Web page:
How a Service Dog Helped One Veteran with PTSD Get His Life Back

Military veteran Andrew Vincelette suffered from debilitating PTSD until hope and healing arrived in the form of a furry, four-legged friend named Doc.

The Vincelette Family with DocA recent family photo of Andrew, Danielle, the girls, and Doc, Andrew's service dog.A few days after the 9/11 attacks and barely a week after his 23rd birthday, Andrew Vincelette arrived at Prince Sultan Air Base in Saudi Arabia. As an Air Force Munitions Systems Specialist, he was tasked with making sure that US military’s missiles and bombs were ready to go. Within weeks, the ordnances would be loaded onto US military aircraft making bombing runs on Afghanistan. “The stock of weapons had to be built up and replenished constantly,” says Andrew.

Every day, Andrew and his fellow soldiers drove on open roads through a barren landscape to a location about 30 minutes from the base where the bombs were stored. Away from the relative safety of the base, the young soldiers felt exposed, he says. Along the way, they’d see men with rifles slung over their shoulder or sticking out from under their thobes, the traditional white tunics worn in Saudi Arabia.

Andrew remembers one excruciatingly hot day when a female colleague, wearing a t-shirt, was harassed by Saudi soldiers. Andrew defended her. In a region where tensions ran high, that incident wasn’t the only unpleasantness. “We were taunted and belittled constantly,” Andrew remembers. “I was spit on twice.”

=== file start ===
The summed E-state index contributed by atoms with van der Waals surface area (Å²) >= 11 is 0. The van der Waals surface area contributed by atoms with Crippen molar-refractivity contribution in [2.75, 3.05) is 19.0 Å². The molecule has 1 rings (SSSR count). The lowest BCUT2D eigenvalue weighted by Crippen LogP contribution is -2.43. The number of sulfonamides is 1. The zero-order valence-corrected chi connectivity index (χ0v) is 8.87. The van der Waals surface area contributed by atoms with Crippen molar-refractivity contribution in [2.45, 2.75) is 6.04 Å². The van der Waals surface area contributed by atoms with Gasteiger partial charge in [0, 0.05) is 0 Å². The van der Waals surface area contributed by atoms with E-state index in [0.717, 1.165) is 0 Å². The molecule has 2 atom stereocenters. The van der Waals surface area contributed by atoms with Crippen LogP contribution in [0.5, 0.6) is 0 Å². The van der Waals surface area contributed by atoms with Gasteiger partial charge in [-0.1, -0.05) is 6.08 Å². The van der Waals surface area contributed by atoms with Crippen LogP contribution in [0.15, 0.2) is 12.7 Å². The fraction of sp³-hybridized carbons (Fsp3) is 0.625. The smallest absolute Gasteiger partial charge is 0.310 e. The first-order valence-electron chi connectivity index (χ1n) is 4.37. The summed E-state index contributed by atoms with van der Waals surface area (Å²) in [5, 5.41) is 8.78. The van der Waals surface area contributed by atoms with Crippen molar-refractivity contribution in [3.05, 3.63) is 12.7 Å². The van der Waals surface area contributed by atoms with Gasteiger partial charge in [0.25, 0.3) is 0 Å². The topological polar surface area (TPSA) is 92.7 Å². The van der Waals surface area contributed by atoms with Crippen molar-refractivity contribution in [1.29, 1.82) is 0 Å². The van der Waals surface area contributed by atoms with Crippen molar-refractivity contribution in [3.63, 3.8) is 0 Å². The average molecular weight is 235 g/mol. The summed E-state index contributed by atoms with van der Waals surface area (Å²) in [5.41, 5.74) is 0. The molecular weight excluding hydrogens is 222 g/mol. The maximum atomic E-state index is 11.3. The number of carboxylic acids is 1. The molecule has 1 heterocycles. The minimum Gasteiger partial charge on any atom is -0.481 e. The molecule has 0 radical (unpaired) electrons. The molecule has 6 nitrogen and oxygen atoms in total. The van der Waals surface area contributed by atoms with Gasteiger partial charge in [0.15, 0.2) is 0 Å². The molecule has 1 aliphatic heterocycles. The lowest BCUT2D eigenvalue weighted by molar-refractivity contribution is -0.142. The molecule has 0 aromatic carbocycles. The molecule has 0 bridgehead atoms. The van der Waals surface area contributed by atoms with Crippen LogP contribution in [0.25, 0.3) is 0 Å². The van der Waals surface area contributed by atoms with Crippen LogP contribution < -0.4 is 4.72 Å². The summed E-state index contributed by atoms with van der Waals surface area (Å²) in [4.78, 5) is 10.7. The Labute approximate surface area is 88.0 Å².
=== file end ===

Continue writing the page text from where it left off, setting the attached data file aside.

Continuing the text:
After his deployment to Saudi Arabia ended, Andrew rotated back to the States and remained happily stationed at Shaw Air Force Base in South Carolina until 2004, the completion of his four-year enlistment. At that point he returned home to Rouses Point, New York near the Canadian border.

After the Air Force

Life went on. In 2009, while working as a dispatcher for the railroad, he met Danielle, his future wife, online. “He was such a loving, warm person,” says Danielle, now 38, a middle school special education teacher.  The couple had much in common including their height. Andrew is 6’7”; Danielle is 6’5”.  “When I first told him my height, he didn’t believe me,” says Danielle. “I said, ‘Who would make up being 6’5” tall’”? They married on June 26, 2011.